Does anyone here have any experience/knowledge of flies tied by Rich Osthoff? What are some opinions? I just ordered a few of his scud and dun patterns. I am mainly a backpacker angler and he has tons of knowledge and experience in the high country of the Rockies so I thought he would be a good source.
Any other sources for flies for the high altitude lakes and/or back country moving water?
countr21: I have never heard of Rich Osthoff so I took a look at his web site. It looks like his flies are tied very well (from the photos), but to me the prices are kind of high and most of his flies are general purpose flies: Adams, Royal Wulff, antron spinner, foam ant, emerging caddis, griffith's gnat, hare's ear, pheasant tail nymph, etc. that you could buy anywhere.
For example, take a look at the flies on Big Horn Flies web site. You will find most of the flies that you will need. Eric's flies are all excellent quality and his prices are much more reasonable and besides he is a member of this forum, so I like to support his business. Bighorn Flies
As Larry said, Rich's flies look fine-- but not necessarily specific to high mountain lakes and streams --- and prices seem comparable or higher than what you would find in CO local shops. (And I'll second Eric's flies)
You might also consider some of the excellent shops out your way in Colorado too. I think they'd be in a much better position to give you advice on conditions, hot patterns for specific lakes, hatches taking place at the time you're heading out, etc. Here are a few excellent ones that I've had some experience with, I'm sure the CO folks can suggest many more:
I went to Charlie's place today in Arvada (I live in Arvada) and was impressed with the quality of the shop. Unfortunately, I felt like it was the typical example of a shop that markets to Gapers. Gapers are guys that spend more time worrying about gear than time actually spent on the water.
I need sources that have actually been in the backcountry.
countr21: Just curious. Are you finding in your back packing trips that you need special patterns to catch trout, or do the general purpose patterns work well, for example: Adams, Royal Wulff, antron spinner, foam ant, emerging caddis, griffith's gnat, hare's ear, pheasant tail nymph?
Actually, general patterns work very well. I hate to say it but a lot of high country trout are more gullible than their heavily-fished brethren. And there are many trout that are extremely elusive.
It's just the guy working the shop only had experience fishing roadside waters......just very typical of my situation I guess. It's just so hard to find people that actually have experience fishing off the beaten path. I try to avoid the areas that have fishing pressure like Waterton, South Platte, the Colorado, Eagle, Antero, Spinney, etc.
Charlie's was nice. But his prices were quite high and the look and style of the shop reflected that. I guess my reasoning is that I would rather buy flys from the guy who has spent the time and effort hiking and fishing the areas I'll be going to. If he says a scud took a trophy golden from this or that lake, that's what I'll buy and try. If his caddis took an 18" Yellowstone cutt from that creek, I'll try it.
And I'm definitely one of those guys that peruses local shops all the time. I will surely be back at Charlie's and Roaring Fork Anglers in Glenwood. Thanks for the heads up. I've been looking for some local shops but did not know of any until your post.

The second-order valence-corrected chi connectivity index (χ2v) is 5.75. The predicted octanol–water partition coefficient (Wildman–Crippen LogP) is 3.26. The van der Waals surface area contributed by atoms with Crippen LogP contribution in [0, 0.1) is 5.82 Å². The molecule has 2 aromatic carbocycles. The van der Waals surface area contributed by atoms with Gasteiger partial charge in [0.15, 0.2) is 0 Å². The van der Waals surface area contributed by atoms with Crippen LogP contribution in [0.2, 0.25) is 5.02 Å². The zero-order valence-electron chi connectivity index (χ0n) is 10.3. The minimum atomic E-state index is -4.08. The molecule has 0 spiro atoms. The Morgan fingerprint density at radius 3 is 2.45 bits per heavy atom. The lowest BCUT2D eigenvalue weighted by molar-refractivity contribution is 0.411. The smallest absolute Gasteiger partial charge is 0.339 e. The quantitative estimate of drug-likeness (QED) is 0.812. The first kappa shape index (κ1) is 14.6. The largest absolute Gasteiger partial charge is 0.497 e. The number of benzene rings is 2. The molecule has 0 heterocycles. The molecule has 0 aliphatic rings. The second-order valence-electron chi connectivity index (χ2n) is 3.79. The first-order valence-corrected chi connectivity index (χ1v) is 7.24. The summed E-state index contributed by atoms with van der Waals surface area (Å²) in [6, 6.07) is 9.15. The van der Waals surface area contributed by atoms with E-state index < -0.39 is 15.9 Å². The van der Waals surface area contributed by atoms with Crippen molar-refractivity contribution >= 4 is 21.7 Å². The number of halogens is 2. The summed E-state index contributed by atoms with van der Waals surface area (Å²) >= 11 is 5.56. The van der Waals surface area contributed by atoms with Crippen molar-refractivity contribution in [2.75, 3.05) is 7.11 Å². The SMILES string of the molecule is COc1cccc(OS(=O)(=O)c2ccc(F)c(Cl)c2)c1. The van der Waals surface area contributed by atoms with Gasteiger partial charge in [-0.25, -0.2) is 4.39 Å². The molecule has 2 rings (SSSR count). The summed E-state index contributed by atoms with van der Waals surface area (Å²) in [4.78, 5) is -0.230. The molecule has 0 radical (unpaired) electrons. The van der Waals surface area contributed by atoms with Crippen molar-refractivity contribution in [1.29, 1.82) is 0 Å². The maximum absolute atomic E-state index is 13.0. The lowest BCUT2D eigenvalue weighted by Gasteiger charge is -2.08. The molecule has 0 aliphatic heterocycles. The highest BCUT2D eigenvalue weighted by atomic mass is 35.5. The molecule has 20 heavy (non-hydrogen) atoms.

Josh: OK, I can certainly respect that you want to buy from folks that fish the off the beaten path areas like you do. I'm getting too old to hike into the areas you like, so I took a different path and bought a drift boat. I also don't like to fish the few public access points in CO and WY, but a drift boat can get me into some pristine water that separates me from the crowds at the public access points.
That's awesome, Larry. I envy the drift boaters. As you well know, they have the best of both worlds (or three worlds really).
#1 - You can get into beautiful, lightly fished areas
#2 - When floating, one can cover tons more water than a hiker could ever dream of
#3 - You can fish on waters that are otherwise unreachable because being on private property
And another added bonus is that you have all the backcasting room one could hope for. When hiking in, you have to worry about thick brush and timber when fishing from shore. Or you have to pack in 5-10lbs worth of wader gear.
Josh: Take a look at this post on small streams, it talks about small streams (not necessarily mountain streams), but I thought his trimmed down fly selection was very interesting: Article on Fishing Small Streams
You have described floating fishing to a T, the other thing I like is that you can get incrediblly long drag free drifts from a drift boat. On top of all that, rowing a drift boat down a river can get very addictive. If you want to come drift boat fishing with me sometime this summer, just give me a shout. Futuramille (JJ) was coming out for a reunion in Sheridan so we were planning a trip up to the Bighorn in July, but that fell through with a project that came up at work and then Lambster was planning on coming out to fish the small streams in the Snowies and then to do some floating on the Green River below Flaming Gorge, but that also fell through when his house burnt down. Flytyer_neal and I are going to try a float on the Colorado River this summer. I'm always looking for a fishing partner. The one guy I fish with here in Laramie also travels a lot so he isn't always in town, besides the boat will fit three.